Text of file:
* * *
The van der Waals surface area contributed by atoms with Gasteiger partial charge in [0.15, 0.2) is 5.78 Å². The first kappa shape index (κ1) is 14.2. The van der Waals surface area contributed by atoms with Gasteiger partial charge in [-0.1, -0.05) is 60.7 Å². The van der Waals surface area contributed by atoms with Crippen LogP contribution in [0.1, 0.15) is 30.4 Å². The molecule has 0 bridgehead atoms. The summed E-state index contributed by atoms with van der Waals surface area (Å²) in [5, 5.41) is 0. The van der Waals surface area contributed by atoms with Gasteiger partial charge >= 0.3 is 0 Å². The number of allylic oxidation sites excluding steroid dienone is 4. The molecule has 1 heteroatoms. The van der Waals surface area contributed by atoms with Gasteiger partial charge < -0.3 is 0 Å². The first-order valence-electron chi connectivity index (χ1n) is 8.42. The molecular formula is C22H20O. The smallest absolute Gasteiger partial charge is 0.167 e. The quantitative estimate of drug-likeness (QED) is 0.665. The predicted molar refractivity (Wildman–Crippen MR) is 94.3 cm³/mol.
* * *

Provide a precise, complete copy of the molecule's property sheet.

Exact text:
The van der Waals surface area contributed by atoms with Gasteiger partial charge in [0.15, 0.2) is 5.78 Å². The first kappa shape index (κ1) is 14.2. The van der Waals surface area contributed by atoms with Gasteiger partial charge in [-0.1, -0.05) is 60.7 Å². The van der Waals surface area contributed by atoms with Crippen LogP contribution in [0.1, 0.15) is 30.4 Å². The molecule has 0 bridgehead atoms. The summed E-state index contributed by atoms with van der Waals surface area (Å²) in [5, 5.41) is 0. The van der Waals surface area contributed by atoms with Gasteiger partial charge >= 0.3 is 0 Å². The number of allylic oxidation sites excluding steroid dienone is 4. The molecule has 1 heteroatoms. The van der Waals surface area contributed by atoms with Gasteiger partial charge < -0.3 is 0 Å². The first-order valence-electron chi connectivity index (χ1n) is 8.42. The molecular formula is C22H20O. The smallest absolute Gasteiger partial charge is 0.167 e. The quantitative estimate of drug-likeness (QED) is 0.665. The predicted molar refractivity (Wildman–Crippen MR) is 94.3 cm³/mol.